• Localise the buyer process and experience: In contrast to large corporates and investors in Western markets who are used to assessing their interest in a business fairly quickly, Asian buyers generally need to be contacted well in advance of commencing a sale process. For Asian buyers you should factor in that:
    • They typically engage in very detailed preparatory work, but leave their decision to bid/not bid until the very last minute
    • They will need a large amount of information upfront and significant education time to understand your business and market. Ongoing communication is key to ensuring they have opportunities to clarify understanding and ask questions
    • If you think Asian corporates are likely to be key buyers in your exit process you should consider a dual-track timeline, with a tailor-made process for Asian parties

An exit process involving international buyers is a genuine opportunity if managed correctly, but business owners should be prepared for the additional time and effort involved. Understanding a foreign buyer’s view of the world and the way they do business is crucial in order to unlock an opportunity and facilitate a deal.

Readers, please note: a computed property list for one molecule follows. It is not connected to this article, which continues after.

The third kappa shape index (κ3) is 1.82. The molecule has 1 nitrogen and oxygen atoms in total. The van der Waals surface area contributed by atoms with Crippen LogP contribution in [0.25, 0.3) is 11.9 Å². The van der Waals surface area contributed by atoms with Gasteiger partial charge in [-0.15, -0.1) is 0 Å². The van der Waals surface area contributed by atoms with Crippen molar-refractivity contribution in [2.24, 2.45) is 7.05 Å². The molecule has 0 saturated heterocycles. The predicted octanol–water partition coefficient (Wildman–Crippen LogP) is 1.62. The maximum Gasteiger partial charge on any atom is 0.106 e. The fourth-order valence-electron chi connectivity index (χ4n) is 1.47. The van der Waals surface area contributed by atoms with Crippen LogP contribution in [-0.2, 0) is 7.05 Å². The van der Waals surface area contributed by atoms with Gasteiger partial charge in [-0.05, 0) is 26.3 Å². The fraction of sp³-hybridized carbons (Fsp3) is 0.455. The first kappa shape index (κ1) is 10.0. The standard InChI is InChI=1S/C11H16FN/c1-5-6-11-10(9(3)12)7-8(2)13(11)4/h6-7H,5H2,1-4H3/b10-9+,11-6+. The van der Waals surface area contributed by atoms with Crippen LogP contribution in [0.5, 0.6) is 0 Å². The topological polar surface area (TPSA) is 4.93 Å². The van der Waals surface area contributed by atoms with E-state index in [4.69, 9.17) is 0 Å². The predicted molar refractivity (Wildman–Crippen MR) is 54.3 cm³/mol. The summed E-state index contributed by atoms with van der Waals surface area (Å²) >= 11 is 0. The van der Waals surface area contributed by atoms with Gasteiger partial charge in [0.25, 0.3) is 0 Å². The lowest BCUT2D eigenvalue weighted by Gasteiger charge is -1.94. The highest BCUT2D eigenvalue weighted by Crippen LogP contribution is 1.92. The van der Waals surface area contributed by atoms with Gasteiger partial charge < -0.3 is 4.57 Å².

Practical tips:

  • Find out what the buyer’s decision process is early on – they may need to involve decision makers from other countries, schedule Board meetings and obtain regulatory approvals for foreign investment, all of which can add extra time to a process
  • Be aware of local timezones and public holidays – having to wait for a response during business hours across timezones creates a natural lag and should be factored into timing
  • Leverage technology to manage meetings and save time and money
  • However don’t neglect direct contact – hearing about your business firsthand is still the best way to communicate the business story and value
  • Stay up-to-date with major changes in laws and regulations, tax rules, and market or political trends that affect key buyers or investors